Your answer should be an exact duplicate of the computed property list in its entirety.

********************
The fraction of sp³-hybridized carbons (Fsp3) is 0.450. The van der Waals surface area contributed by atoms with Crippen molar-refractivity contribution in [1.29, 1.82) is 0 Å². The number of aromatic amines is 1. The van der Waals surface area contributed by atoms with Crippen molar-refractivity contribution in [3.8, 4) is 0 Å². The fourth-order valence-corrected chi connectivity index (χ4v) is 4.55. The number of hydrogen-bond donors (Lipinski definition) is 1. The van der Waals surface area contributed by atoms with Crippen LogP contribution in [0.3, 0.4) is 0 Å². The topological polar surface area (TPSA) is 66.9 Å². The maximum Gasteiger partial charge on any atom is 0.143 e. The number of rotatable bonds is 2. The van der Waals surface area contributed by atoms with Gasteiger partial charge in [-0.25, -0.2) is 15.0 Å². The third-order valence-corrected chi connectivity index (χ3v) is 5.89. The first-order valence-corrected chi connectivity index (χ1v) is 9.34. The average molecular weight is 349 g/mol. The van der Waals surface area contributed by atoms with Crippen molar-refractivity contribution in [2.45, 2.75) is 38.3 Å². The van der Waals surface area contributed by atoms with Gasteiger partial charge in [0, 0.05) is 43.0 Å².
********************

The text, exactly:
The fraction of sp³-hybridized carbons (Fsp3) is 0.450. The van der Waals surface area contributed by atoms with Crippen molar-refractivity contribution in [1.29, 1.82) is 0 Å². The number of aromatic amines is 1. The van der Waals surface area contributed by atoms with Crippen molar-refractivity contribution in [3.8, 4) is 0 Å². The fourth-order valence-corrected chi connectivity index (χ4v) is 4.55. The number of hydrogen-bond donors (Lipinski definition) is 1. The van der Waals surface area contributed by atoms with Crippen LogP contribution in [0.3, 0.4) is 0 Å². The topological polar surface area (TPSA) is 66.9 Å². The maximum Gasteiger partial charge on any atom is 0.143 e. The number of rotatable bonds is 2. The van der Waals surface area contributed by atoms with Gasteiger partial charge in [-0.25, -0.2) is 15.0 Å². The third-order valence-corrected chi connectivity index (χ3v) is 5.89. The first-order valence-corrected chi connectivity index (χ1v) is 9.34. The average molecular weight is 349 g/mol. The van der Waals surface area contributed by atoms with Crippen molar-refractivity contribution in [2.45, 2.75) is 38.3 Å². The van der Waals surface area contributed by atoms with Gasteiger partial charge in [0, 0.05) is 43.0 Å².